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Annals of Science
ISSN: 0003-3790 (Print) 1464-505X (Online) Journal homepage:
The Use of Humans in Experiment: Perspectives
from the 17 to the 20 Century
Margaret Carlyle
To cite this article: Margaret Carlyle (2017): The Use of Humans in Experiment: Perspectives from
the 17 to the 20 Century, Annals of Science, DOI: 10.1080/00033790.2017.1390159
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Published online: 25 Oct 2017.
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Date: 26 October 2017, At: 04:32
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The Use of Humans in Experiment: Perspectives from the 17th to the 20th Century,
edited by E. Dyck and L. Stewart, Leiden, Brill, 2016, xii + 297 pp., €115.00, $149.00,
ISBN 9789004286702.
Humans have always figured in scientific experimentation, but not always — or exclusively — in the
role of investigators. They have also served as subjects and instruments, as well as investigatorsturned-subjects (in the case of self-experimentation). The many roles humans play in medico-scientific experiment, from the Renaissance to the mid-twentienth century, are the subject of Erika Dyck
and Larry Stewart’s edited volume. The ten contributors tackle topics as disparate as hermaphrodites,
nutrition and eugenics, and showcase humans in a variety of experimental settings. They perform as
intermediaries between investigators and such apparatus as galvanic gauges, pneumatic devices,
radium therapy and anthropometric devices. Occasionally, humans are the apparatus — and the
only ones capable of registering and interpreting desired experimental data.
The chronological arrangement of the chapters emphasizes the distinct concerns of early modern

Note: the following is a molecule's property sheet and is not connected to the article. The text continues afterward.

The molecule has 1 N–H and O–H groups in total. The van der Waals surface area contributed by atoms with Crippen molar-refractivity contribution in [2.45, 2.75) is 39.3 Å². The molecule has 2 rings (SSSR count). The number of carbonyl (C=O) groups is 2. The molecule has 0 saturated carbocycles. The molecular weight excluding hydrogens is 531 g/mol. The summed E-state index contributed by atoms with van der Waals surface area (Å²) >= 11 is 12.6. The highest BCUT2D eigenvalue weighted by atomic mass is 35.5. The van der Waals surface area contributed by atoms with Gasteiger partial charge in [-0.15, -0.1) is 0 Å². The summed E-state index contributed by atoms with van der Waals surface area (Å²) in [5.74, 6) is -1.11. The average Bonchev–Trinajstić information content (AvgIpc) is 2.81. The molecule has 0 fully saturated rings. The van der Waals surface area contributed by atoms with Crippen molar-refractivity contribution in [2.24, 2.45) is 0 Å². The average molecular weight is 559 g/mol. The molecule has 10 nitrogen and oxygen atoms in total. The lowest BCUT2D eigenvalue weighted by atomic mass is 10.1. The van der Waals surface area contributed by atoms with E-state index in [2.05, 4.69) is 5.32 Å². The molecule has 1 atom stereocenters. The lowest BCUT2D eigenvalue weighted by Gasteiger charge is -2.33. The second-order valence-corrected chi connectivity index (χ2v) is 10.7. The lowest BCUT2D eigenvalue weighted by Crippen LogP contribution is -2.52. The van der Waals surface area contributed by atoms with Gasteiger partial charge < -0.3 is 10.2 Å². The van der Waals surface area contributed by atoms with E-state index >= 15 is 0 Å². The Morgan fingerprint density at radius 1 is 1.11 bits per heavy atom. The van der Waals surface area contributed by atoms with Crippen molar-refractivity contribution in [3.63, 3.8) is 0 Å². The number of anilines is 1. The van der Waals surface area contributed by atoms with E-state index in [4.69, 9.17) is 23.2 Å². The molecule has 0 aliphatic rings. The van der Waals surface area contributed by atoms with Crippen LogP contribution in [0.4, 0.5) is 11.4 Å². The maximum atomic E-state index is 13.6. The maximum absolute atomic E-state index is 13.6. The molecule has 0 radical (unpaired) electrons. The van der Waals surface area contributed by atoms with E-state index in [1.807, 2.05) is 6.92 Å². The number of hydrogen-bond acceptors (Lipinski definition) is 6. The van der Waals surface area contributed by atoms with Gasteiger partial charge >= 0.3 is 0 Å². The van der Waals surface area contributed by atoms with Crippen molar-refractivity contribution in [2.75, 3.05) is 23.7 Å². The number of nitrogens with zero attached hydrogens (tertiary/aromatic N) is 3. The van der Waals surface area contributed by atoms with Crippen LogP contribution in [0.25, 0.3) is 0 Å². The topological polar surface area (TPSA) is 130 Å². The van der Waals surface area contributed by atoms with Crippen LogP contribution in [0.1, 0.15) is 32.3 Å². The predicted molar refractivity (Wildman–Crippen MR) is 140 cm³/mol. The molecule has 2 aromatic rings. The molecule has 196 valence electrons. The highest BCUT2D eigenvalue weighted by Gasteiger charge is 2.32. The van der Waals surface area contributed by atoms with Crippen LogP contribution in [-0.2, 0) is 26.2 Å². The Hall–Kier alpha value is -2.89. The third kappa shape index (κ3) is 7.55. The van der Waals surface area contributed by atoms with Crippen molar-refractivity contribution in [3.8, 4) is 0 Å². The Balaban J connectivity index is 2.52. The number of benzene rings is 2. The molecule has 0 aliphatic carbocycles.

and modern practitioners. On the surface, the case studies reiterate the importance of temporal
specificity: an orphan receiving a ‘polite’ electric shock by an enlightened showman seems a
world apart from the corporate imperative of twentieth-century prophylactic trials. Spaces of knowledge-making are also seemingly at odds: what does an ornately decorated parlour of scientific sociability have in common with a white-washed, sanitized clinic room? The technologies of persuasion at
the disposal of experimenters also reveal the importance of tracking change over time. Early modern
investigators did not have procedural templates or uniform conventions to fall back on, unlike their
modern-day counterparts; rather, they had to create them.
Lines of continuity and engagement nonetheless indicate the perennial trials and tribulations of
human-centred research, whether in the calibration of instruments and subjects or the careful
navigation — or wilful ignorance — of contemporary codes of ethics. Moreover, as early modern
human-based trials consolidated the epistemological authority of experimentation, questions
about its contours reverberate in twentieth-century clinical and laboratory contexts. The ideological
commitments of both investigators and their funders are never far behind the practical and moral
concerns of practitioners across the ages.
Interdisciplinarity — and indeed, interspatiality — is thus a signal feature of biomedical research
over time. Rob Iliffe’s account of the development of the Voltaic pile as a viable research tool indicates the opportunities for specialist cooperation in a period of emerging professionalization. The